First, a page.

Now 88 years old, former Premier of the Union of Soviet Socialist Republics Mikhail Gorbachev recently spoke to Europe’s Agence France-Presse (AFP) warning that in his view the world remains in colossal danger from nuclear weapons. On the 30th anniversary of the fall of the Berlin Wall, the man who I remember maneuvering boldly with U.S. President Ronald Reagan to alter the course of the Cold War said that today, “The atmosphere is all wrong.”
Gorbachev, now a critic of Russian President Vladimir Putin, worries that the resurgence of nuclear weapons delivery systems development by both the United States and Russia to replace and upgrade their aging inventories perpetuates an existential threat to planet earth that he had hope would be gone. Instead he sees the Putin’s Russia replacing its intercontinental ballistic missile (ICBM) inventories with new, more capable missiles such as the RS-28 Sarmat. Equally worrisome, Russia is fielding new intermediate range weapons systems designed to threaten nearer regions, most notably the countries of the European Union. Symmetrically, the United States moves forward with its B-21 bomber and the development of hypersonic weapons in order to keep the Mutual Assured Destruction mathematics at proper parity.
Mr. Gorbachev calls for the elimination of all nuclear weapons. While I too wish this was possible, the reality is that it’s not and won’t be for a long time.
That means ensuring that the nuclear genie doesn’t explode must rely on making sure that any beginning stages of conventional and political conflict remain benign and negotiable to lower tension outcomes rather than stepping stones to escalation.
As a US global stability analyst, I understand Mr. Gorbachev’s concern; not so much that President Putin would start a war, but more that a time might come that he won’t be able to stop one from snowballing.
Mr. Gorbachev does have a basis too because the Russian Federation is based on a very weak economic base with only a $1.3 Trillion GDP and most of the districts within the country are financially bankrupt. It’s a socio-political system held together by a network of oligarchs. It’s a situation that could, given unfortunate developments, devolve into a landscape of warlords. Gorbachev knows this all too well; after all, many in his country blame him for letting the Soviet Union collapse into the Confederation of Independent States at the end of the Cold War.
I would posit that the most dangerous place where a nuclear mistake could be made would be in the battle of wills between The European Union and the Russian Federation. The feelings run very strong on both sides.
There is little spirit of detente in the atmosphere. Instead the very old and very dangerous European habits of saber rattling and pursuing minuet wars to change borders is re-emerging. Some of it is happening by actual border conflict as in the Ukraine. Other forms of minuet border realignment manifest as phenomenon like Brexit or Catalan. The saber rattling is Putin relying on theater nuclear weapons to message Brussels to stay away from Ukraine and the west responding by sending aid to thwart the Russian’s ambitions, something we Americans are now getting a closer look at how complicit we’ve been in taking a side in that argument.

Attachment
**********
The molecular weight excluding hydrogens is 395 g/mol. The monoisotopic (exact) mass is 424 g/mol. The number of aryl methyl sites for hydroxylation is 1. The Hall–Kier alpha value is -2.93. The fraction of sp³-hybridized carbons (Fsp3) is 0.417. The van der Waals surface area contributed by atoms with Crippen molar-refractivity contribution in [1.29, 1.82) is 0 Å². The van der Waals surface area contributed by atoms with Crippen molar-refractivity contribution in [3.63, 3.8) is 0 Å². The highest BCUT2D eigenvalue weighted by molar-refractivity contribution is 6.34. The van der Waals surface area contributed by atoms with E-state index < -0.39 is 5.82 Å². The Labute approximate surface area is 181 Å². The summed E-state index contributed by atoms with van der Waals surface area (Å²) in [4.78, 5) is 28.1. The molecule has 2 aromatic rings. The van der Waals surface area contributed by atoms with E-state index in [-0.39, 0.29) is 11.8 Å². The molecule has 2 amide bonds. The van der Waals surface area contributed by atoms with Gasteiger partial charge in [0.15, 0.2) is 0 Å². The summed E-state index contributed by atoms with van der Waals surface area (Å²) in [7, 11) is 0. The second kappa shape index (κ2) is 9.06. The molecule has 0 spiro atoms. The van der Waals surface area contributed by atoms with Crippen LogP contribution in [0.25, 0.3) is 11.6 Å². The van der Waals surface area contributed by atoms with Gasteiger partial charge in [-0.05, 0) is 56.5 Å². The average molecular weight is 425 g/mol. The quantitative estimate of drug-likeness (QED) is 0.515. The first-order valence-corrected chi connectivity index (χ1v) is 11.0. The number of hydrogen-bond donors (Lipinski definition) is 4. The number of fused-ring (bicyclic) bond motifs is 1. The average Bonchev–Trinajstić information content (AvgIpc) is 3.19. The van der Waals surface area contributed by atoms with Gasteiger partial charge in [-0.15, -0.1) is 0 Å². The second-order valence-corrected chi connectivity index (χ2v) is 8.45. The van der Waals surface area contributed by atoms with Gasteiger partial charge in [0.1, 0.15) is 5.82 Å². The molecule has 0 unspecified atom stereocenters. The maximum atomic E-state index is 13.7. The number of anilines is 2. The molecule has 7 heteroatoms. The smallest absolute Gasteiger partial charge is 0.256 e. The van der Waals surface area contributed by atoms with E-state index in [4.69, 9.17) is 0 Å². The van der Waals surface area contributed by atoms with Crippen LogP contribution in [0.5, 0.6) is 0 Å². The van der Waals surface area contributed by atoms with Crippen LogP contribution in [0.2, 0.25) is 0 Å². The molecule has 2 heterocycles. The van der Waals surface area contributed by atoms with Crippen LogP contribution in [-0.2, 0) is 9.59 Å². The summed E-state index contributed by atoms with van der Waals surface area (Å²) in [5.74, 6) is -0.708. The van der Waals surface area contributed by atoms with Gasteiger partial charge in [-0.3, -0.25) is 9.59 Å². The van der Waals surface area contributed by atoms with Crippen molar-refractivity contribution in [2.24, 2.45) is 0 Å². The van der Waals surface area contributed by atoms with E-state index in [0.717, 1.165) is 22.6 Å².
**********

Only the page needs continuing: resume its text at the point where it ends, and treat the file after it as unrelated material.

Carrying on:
The existential danger in the European Theater is that it will turn into a cascading failure mode scenario and the European continent may have to suffer the equivalent destruction of a Hundred Years War in order to once again remember that it’s a very bad idea to push each other around. Old habits die hard.
Quite honestly, we Americans missed our chance to make things better thirty years ago when the Berlin Wall came down. We should have put together a latter-day Marshall Plan and helped Boris Yeltsin build and stock supermarkets throughout the CIS as the peace dividend of the end of the Cold War. It’d be a very different Eurasian landscape today. An atmosphere probably much more to Mr. Gorbachev’s liking. The British would probably still be trying to Brexit the Continent though. Old habits die hard.
Getting better atmosphere in Eurasia proper has a critical path. That path is that it will take both the Europeans and the Russians getting off their high horses and trying something other than saber rattling and head butting.
While I don’t believe that is going to happened anytime soon, I also don’t believe either side wants things to turn into World War III, or at least European Theater of War Three. So, these nukes are just for show like they’ve always been. If that’s the present best alternative to a negotiated agreement to create a pathway to a lower tension outcome, so be it. That European excitability though. Old habits die hard.
We Americans could yet get another chance at helping improve the atmosphere. Our present efforts in the Middle East to transform the basis of stability from one that is mandate imposition based to one using a layers of influence power diffusion model may offer some ideas about how to better reduce tensions and enmities that go back centuries. The innovations being tried by President Donald Trump’s administration, while disconcerting to old guard traditionalists to the point that some like John Brennan feel compelled to risk it all to “resist” change, are creating an atmosphere where untried paths to global stability are finally getting their day in the sun. Maybe some habits can change after all.
Maybe an 88-year old veteran of the Cold War might yet find the peace he hoped for. As someone who was just a young cog in the machine doing my part that day in Reykjavik when that snowball changed course, I hope he does.
Mr. Gorbachev, thank you for tearing down that wall.